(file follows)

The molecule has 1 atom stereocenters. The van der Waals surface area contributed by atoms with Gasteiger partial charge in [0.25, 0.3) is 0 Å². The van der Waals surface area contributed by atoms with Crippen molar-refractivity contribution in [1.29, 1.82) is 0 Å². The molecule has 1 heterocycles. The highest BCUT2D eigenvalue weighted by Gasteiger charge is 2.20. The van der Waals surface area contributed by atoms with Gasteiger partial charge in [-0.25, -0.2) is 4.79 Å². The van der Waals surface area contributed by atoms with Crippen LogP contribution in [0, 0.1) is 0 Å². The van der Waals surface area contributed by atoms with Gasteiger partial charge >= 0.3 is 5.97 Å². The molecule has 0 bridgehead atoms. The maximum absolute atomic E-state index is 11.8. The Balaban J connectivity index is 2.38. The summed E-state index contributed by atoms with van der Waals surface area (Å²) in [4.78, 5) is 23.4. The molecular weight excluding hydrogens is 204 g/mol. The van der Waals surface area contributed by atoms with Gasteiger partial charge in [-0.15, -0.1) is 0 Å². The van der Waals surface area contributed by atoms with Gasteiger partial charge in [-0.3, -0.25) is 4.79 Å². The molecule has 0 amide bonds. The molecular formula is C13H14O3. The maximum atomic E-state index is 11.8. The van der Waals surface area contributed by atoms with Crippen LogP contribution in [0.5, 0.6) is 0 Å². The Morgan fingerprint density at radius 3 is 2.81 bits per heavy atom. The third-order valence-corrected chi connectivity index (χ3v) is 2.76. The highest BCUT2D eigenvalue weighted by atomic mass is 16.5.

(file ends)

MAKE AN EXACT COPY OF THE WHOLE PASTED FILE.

The molecule has 1 atom stereocenters. The van der Waals surface area contributed by atoms with Gasteiger partial charge in [0.25, 0.3) is 0 Å². The van der Waals surface area contributed by atoms with Crippen molar-refractivity contribution in [1.29, 1.82) is 0 Å². The molecule has 1 heterocycles. The highest BCUT2D eigenvalue weighted by Gasteiger charge is 2.20. The van der Waals surface area contributed by atoms with Gasteiger partial charge in [-0.25, -0.2) is 4.79 Å². The van der Waals surface area contributed by atoms with Crippen LogP contribution in [0, 0.1) is 0 Å². The van der Waals surface area contributed by atoms with Gasteiger partial charge >= 0.3 is 5.97 Å². The molecule has 0 bridgehead atoms. The maximum absolute atomic E-state index is 11.8. The Balaban J connectivity index is 2.38. The summed E-state index contributed by atoms with van der Waals surface area (Å²) in [4.78, 5) is 23.4. The molecular weight excluding hydrogens is 204 g/mol. The van der Waals surface area contributed by atoms with Gasteiger partial charge in [-0.15, -0.1) is 0 Å². The van der Waals surface area contributed by atoms with Gasteiger partial charge in [-0.3, -0.25) is 4.79 Å². The molecule has 0 amide bonds. The molecular formula is C13H14O3. The maximum atomic E-state index is 11.8. The van der Waals surface area contributed by atoms with Crippen LogP contribution in [0.5, 0.6) is 0 Å². The Morgan fingerprint density at radius 3 is 2.81 bits per heavy atom. The third-order valence-corrected chi connectivity index (χ3v) is 2.76. The highest BCUT2D eigenvalue weighted by atomic mass is 16.5.